Entity

Time filter

Source Type

Nanjing, China

Yang C.,Taipei Medical University Hospital | Chu Y.,Chang Gung University | Wu Y.-C.,Chang Gung University | Hsieh M.-J.,Chang Gung University | And 6 more authors.
Surgical Endoscopy and Other Interventional Techniques | Year: 2012

Background: The success of natural orifice transluminal endoscopic surgery (NOTES) depends on an adequate exploration of surgical regions. Currently, limited data are available regarding the optimal position for the NOTES approach for thoracic surgery. This study therefore aimed to evaluate the effectiveness of transoral thoracic exploration in a canine model placed in a lateral decubitus position. Methods: A total of 14 dogs were used in this study. Transoral thoracoscopy was performed using a custommade metal tube via an incision over the vestibular incision with the animal in a supine position. After thoracic exploration, the animal was placed in a lateral decubitus position. The thoracic intervention (surgical lung biopsy, pericardial window creation, and dorsal sympathectomy) was performed by passing a flexible bronchoscope through the lumen of a metal tube. Results: The mean operative time for this procedure was 70 min (range 45-100 min). For 12 dogs, all procedures were completed without major complications. However, for one dog, the exploration of the thoracic cavity was incorrect (the right lower lobe had been misinterpreted as the left lower lobe). Another dog had minor bleeding because of an intercostal artery injury that occurred during sympathectomy. Conclusion: The posterior aspect of the thoracic cavity can be exposed via a transoral approach with the animal in a lateral decubitus position. This approach may be considered as an adjuvant to the supine approach, in which exploration of the posterior thoracic cavity is restricted. © Springer Science+Business Media, LLC 2012. Source


Liu C.-Y.,Chang Gung University | Chu Y.,Chang Gung University | Wu Y.-C.,Chang Gung University | Yuan H.-C.,Chang Gung University | And 3 more authors.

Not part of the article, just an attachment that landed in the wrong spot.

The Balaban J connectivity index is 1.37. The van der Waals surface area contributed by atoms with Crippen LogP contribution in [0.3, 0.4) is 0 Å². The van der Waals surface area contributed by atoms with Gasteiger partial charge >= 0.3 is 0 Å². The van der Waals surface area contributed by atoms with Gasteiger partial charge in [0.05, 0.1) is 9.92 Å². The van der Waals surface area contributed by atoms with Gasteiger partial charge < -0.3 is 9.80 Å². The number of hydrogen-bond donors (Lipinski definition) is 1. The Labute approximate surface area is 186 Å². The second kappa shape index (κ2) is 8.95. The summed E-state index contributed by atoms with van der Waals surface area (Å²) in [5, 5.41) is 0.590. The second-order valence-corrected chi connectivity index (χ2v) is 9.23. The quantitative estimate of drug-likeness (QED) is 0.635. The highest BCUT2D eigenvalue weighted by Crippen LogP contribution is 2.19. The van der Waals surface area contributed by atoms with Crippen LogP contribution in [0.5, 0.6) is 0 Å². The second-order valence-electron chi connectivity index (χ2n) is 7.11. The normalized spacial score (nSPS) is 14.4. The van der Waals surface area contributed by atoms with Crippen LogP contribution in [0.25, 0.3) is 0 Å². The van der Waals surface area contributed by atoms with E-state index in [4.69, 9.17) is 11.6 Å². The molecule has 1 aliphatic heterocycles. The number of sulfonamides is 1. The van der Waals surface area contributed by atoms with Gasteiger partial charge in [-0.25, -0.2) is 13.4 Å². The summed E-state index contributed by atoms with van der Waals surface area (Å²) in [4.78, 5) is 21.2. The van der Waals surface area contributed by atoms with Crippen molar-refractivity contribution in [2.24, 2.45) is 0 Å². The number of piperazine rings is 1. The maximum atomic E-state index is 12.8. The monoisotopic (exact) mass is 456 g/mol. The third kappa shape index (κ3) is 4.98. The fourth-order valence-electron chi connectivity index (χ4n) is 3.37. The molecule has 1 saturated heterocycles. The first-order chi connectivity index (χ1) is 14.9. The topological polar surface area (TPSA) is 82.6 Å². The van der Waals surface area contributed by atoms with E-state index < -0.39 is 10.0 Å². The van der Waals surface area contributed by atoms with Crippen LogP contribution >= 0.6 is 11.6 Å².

Surgical Endoscopy and Other Interventional Techniques | Year: 2013

Purpose: Transoral endoscopic surgery has been shown to be feasible and safe in both humans and animal models. The purpose of this study was to evaluate the safety and efficacy of transoral and conventional thoracoscopy for thoracic exploration, surgical lung biopsy, and pericardial window creation. Methods: The animals (n = 20) were randomly assigned to the transoral endoscopic approach group (n = 10) or conventional thoracoscopic approach group (n = 10). Transoral thoracoscopy was performed with a flexible bronchoscope via an incision over the vestibulum oris. In conventional thoracoscopy, access to the thoracic cavity was obtained through a thoracic incision. Surgical outcomes (body weight, operating time, operative complications, and time to resumption of normal diet), physiologic parameters (respiratory rate, body temperature), inflammatory parameters [white blood cell (WBC) counts and C-reactive protein (CRP)], and pulmonary parameters (arterial blood gases) were compared for both procedures. Results: The surgical lung biopsy and pericardial window creation were successfully performed in all animals except one animal in the transoral group. There was no significant difference in operating times between the groups. The increase in WBC in the transoral thoracoscopy group was significantly smaller on postoperative day 1 than in the conventional thoracoscopy group (p = 0.0029). The transoral group had an earlier return to preoperative body temperature (p = 0.041) and respiratory rate (p = 0.045) on day 7. With respect to pulmonary parameters, there was no significant difference in blood pH, pCO2, or PaCO2 between the transoral and transthoracic groups. All animals survived without complications 14 days after surgery. Conclusions: This study demonstrated that the transoral approach was comparable to conventional thoracoscopic surgery for lung biopsy and pericardial window creation in terms of safety and efficacy. © 2013 Springer Science+Business Media New York. Source


Liu Y.-H.,Chang Gung University | Yen-Chu,Chang Gung University | Wu Y.-C.,Chang Gung University | Yeh C.-J.,Chang Gung University | And 3 more authors.
Journal of Thoracic and Cardiovascular Surgery | Year: 2011